In light of all that is happening in Cairo at the moment and the election of President Mohamed Morsi in what is hopefully a true democratic leap for Egypt, I thought it was fitting that I write about a place I knew before revolution exploded on the streets of a city aching with a desperate heartbeat for change.
Two years ago, my family sat on our Continental mileage accounts looking at where we could do a unique cultural immersion trip for Spring Break. When Cairo cleared up as a viable destination, our intrepid souls booked the tickets without a blink. This would be another crucial and adventurous step in our goal to conquer each of the Ancient Civilizations, a dream that possessed me ever since I took my sixth grade world history class.
Cairo was unforgettable, to say the least.
In the largest city in the Middle East, it can take 40 minutes to travel a mile in the severe traffic that congests the narrow, populated streets. On your feet, you simply cannot stop moving amongst the whirlwind of almost seven million Cairo locals who have mastered the haste required for basic survival in their city. The City of A Thousand Minarets is a fitting name indeed, so expansive that according to those who’ve been born and raised in Cairo, a lifetime navigating the metropolis isn’t enough to fully experience its scope.
So when I visited Tahrir Square, I felt like I was in another Cairo. Broad spaces, pristinely maintained grounds, a delicate Sphinx exuding serenity, and the warm enthusiasm of the paints on the walls of the Egyptian Museum. Tahrir inhabited a wholly different world than the city I had roamed in preceding days. As much as I enjoyed and appreciated the ceaseless energy of Cairo street life, sitting in Tahrir was a much-needed escape from the thrilling yet tiring rhythm of the city.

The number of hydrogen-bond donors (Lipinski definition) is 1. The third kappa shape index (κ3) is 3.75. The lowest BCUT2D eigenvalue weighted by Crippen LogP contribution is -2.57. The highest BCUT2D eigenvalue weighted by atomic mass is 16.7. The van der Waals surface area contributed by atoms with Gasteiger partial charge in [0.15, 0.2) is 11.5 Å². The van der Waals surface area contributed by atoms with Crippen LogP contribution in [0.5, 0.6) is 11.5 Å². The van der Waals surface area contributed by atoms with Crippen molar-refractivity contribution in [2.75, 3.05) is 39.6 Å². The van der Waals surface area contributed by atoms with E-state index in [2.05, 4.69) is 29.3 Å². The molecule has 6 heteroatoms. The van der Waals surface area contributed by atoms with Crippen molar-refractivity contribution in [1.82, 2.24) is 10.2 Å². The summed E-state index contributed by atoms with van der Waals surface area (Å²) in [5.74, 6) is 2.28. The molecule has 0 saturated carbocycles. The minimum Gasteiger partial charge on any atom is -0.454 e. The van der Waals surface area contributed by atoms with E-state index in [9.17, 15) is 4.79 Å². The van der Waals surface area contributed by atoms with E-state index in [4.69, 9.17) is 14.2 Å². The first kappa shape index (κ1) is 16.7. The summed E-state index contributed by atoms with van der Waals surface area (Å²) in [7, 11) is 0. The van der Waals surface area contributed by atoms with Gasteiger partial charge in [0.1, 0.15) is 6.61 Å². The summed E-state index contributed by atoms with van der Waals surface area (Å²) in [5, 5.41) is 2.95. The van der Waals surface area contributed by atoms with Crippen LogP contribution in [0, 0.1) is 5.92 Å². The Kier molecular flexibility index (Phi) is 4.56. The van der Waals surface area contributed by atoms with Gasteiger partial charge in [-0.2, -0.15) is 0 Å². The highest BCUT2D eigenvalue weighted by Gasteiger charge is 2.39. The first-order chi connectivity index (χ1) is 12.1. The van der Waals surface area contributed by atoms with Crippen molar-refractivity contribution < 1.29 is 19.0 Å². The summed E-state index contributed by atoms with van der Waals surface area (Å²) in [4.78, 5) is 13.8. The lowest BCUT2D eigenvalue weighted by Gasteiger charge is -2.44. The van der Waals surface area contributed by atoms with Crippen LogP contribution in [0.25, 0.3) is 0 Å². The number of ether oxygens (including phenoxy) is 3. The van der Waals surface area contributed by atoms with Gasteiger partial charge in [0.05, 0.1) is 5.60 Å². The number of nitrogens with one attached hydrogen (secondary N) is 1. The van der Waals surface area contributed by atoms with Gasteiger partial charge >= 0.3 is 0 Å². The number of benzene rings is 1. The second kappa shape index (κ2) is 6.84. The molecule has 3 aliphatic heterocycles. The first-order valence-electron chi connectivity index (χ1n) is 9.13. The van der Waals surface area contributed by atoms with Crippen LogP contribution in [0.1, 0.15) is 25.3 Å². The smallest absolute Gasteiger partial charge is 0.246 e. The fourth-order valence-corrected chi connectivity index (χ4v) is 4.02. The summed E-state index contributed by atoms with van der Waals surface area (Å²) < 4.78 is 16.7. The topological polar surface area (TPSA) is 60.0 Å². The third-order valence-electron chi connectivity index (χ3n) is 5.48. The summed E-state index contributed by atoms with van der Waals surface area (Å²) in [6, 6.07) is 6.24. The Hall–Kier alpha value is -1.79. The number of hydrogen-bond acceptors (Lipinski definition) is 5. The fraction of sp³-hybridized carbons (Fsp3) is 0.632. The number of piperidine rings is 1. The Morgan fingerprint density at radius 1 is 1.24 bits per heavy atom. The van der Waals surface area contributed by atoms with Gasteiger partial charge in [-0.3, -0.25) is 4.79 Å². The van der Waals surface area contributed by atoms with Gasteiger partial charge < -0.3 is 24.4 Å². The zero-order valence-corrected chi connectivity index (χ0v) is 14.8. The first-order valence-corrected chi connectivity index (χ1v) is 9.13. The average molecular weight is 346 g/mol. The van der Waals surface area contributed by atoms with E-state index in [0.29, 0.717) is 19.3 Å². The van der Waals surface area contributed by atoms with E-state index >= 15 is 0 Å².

On that trip, Tahrir Square came to represent structure and relative tranquility in a city that otherwise embodied the shameless pulse of disorder (one that, in retrospect, so precisely incarnated the tremors of an Egypt ready to be flung into the heat of rebellion).
Tahrir was peace and order amidst a city throbbing with the spirit of an overwhelming but beautiful chaos.
And less than a year later in the very strange timeline that is our world and the way it works, I was sitting at home and CNN flashed with images of an entirely unnoticeable place. They called it Tahrir Square. But it wasn’t the place I had visited. Swarms of protestors in crowds significantly larger than I had seen in the most populated streets of Cairo occupied the place that I could only remember as an exhibit of unruffled composition. There was peace, at first. And then bloody violence. Tahrir became the site of arguably one of the most significant modern social uprisings that lit the first flames that would ultimately set the rest of the Middle East on fire.
It’s almost impossible to juxtapose these two Tahrir Squares in my mind. One is a serene departure from the harmless turmoil of the city, and the other is a tumultuous revolution fighting for the preservation of human rights. Seemingly antonymous on every level, and yet so intricately intertwined. The place that embodied physical peace within the greater city wilderness had become the place that decided that peace meant something a lot more. Even if guarding it meant upheaval first.
Perhaps soon, when President Morsi and Egypt begin working towards the construction of that functioning democracy, Tahrir will once again begin to resemble the place I remember it as.
It is all very confusing and intriguing at the same time. But what I take away is that any notion of “static” is foreign in the constantly surprising continuum of human politics and desires. What a place means isn’t bound to any locked grid of time or ideologies. The connotations of its presence transform, eternally. Just like Tahrir.